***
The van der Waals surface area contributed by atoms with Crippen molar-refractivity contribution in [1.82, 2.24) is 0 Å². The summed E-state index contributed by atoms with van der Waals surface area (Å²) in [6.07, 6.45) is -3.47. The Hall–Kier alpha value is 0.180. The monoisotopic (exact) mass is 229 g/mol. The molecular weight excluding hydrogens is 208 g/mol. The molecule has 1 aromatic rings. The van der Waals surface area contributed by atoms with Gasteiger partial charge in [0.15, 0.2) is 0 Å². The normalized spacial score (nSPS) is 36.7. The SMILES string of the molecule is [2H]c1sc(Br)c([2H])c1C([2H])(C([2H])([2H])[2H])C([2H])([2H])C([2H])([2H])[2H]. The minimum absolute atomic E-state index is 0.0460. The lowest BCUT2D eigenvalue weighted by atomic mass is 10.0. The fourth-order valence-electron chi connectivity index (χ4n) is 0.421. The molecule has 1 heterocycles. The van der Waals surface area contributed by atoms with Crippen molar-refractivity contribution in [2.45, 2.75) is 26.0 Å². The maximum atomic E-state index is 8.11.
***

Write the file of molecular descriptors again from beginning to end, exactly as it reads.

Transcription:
The van der Waals surface area contributed by atoms with Crippen molar-refractivity contribution in [1.82, 2.24) is 0 Å². The summed E-state index contributed by atoms with van der Waals surface area (Å²) in [6.07, 6.45) is -3.47. The Hall–Kier alpha value is 0.180. The monoisotopic (exact) mass is 229 g/mol. The molecular weight excluding hydrogens is 208 g/mol. The molecule has 1 aromatic rings. The van der Waals surface area contributed by atoms with Gasteiger partial charge in [0.15, 0.2) is 0 Å². The normalized spacial score (nSPS) is 36.7. The SMILES string of the molecule is [2H]c1sc(Br)c([2H])c1C([2H])(C([2H])([2H])[2H])C([2H])([2H])C([2H])([2H])[2H]. The minimum absolute atomic E-state index is 0.0460. The lowest BCUT2D eigenvalue weighted by atomic mass is 10.0. The fourth-order valence-electron chi connectivity index (χ4n) is 0.421. The molecule has 1 heterocycles. The van der Waals surface area contributed by atoms with Crippen molar-refractivity contribution in [2.45, 2.75) is 26.0 Å². The maximum atomic E-state index is 8.11.